Gee, how did I end up here? Oh, I see; I started by talking about power and money-hungry Nigerian men — the snooty, self-centered, and self-aggrandizing kinds. You see, these are not the kind of men you want to mess with. They are vindictive. They have long memories. They are the unforgiving types and needed to be reminded every morning and every night of how central and indispensable they are.

You have to be careful, really careful of how you talk and interact with them. Their egos are so large that their head and upper torso get obscured. They have an exaggerated sense of self and an exaggerated sense of purpose. I have met and know a few who thought God created them before anyone else. You know, the kind that beat their chest signifying “it ain’t easy being me,” or pound the table signifying “who the fuck are you?” and all the while thumbing their nose at you.

You don’t want to offend a Nigerian big-man. You don’t, unless of course you have superior backup and highly-placed friends and relatives to come to your aid. Absent that, you are a giant in your own right. As if you don’t already know this: the Nigerian-big man don’t and won’t take nonsense from small pins like you. Way back then a lot of them lived in Victoria Island and its surrounding and in Ikoyi (when Ikoyi was Ikoyi and still had its mystique). You would also find them in all the GRAs that dotted Lagos. I can also attest to the fact that not all of them lived in the aforementioned places as a lot of power and money-bags also lived in places like Surulere and Ikeja.

Big-shotism has its positive trickle down effects in that their wives and children, and even mistresses and errand-boys and house-helps, do ride on the coattail of such men. There have been instances when Madams have been louder than Ogas. Watch a typical Madam demonstrate her power and influence. And in fact, most of these madams are more vindictive and uppity than their husbands. The older madams usually have their radar on (trying to catch their husbands in the act). I never could understand why they lose sleep over such matters since the society “condones” infidelity and polygamy; and in most cases, the madams never leave.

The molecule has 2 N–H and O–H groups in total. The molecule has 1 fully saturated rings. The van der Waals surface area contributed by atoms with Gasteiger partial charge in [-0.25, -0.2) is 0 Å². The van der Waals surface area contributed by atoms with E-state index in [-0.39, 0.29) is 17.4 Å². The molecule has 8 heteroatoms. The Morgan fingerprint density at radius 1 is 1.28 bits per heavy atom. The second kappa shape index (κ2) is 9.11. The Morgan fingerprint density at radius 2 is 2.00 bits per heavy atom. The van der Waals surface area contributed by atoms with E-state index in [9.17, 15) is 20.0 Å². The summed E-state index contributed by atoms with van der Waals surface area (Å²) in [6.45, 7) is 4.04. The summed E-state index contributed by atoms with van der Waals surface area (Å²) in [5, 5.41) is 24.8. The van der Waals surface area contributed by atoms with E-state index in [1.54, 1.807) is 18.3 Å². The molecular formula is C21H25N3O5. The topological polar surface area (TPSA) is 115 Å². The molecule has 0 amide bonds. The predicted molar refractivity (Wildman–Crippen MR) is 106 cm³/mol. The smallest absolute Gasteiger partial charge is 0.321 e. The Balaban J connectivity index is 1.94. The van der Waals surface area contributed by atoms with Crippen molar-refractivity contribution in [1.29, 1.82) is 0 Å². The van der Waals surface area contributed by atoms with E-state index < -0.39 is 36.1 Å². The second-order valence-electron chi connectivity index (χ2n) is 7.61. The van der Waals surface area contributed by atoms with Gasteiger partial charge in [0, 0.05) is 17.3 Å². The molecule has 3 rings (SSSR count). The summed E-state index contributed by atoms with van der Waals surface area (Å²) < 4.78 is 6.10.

And how many madams do you suppose has been upstaged by their housemaids — who, until it became public knowledge — were servicing Oga? Moreover, as we all know, Nigeria if full of housewives who were once housemaids. Very good and exceptional houseboys or chauffeurs, as a few of you would attest to, were also known to be servicing their madams. Absent madam, they service Oga’s daughter. In such situations, I apportion no blame on the houseboys or chauffeurs. If anything, these stallions are helping Oga out. How? First, Oga is too busy making money and acquiring power to pay madam the required and necessary love and affection; second, when he takes time off from madam’s constant nagging, madam need someone to attend to her needs; and third, if he is in a polygamous relationship, hey, he needs all the help he can get. Chei, at this point I am thinking DNA…DNA…DNA…DNA…DNA.

By the way: how is the sugar daddy business in today’s Nigeria? Is it still profitable? My suspicion is that Abuja is now the center of activities; and that universities and institutions of higher learning are still in the sugar daddy business.

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silvia May 27, 2009 - 8:05 am

can’t it be possible to meet these big boys and discuss one or two resonable things with them

AmunRa June 4, 2006 - 1:27 pm

A very informative expose . This should awaken those arrogant boasters who walk around as though they hand created morality itself!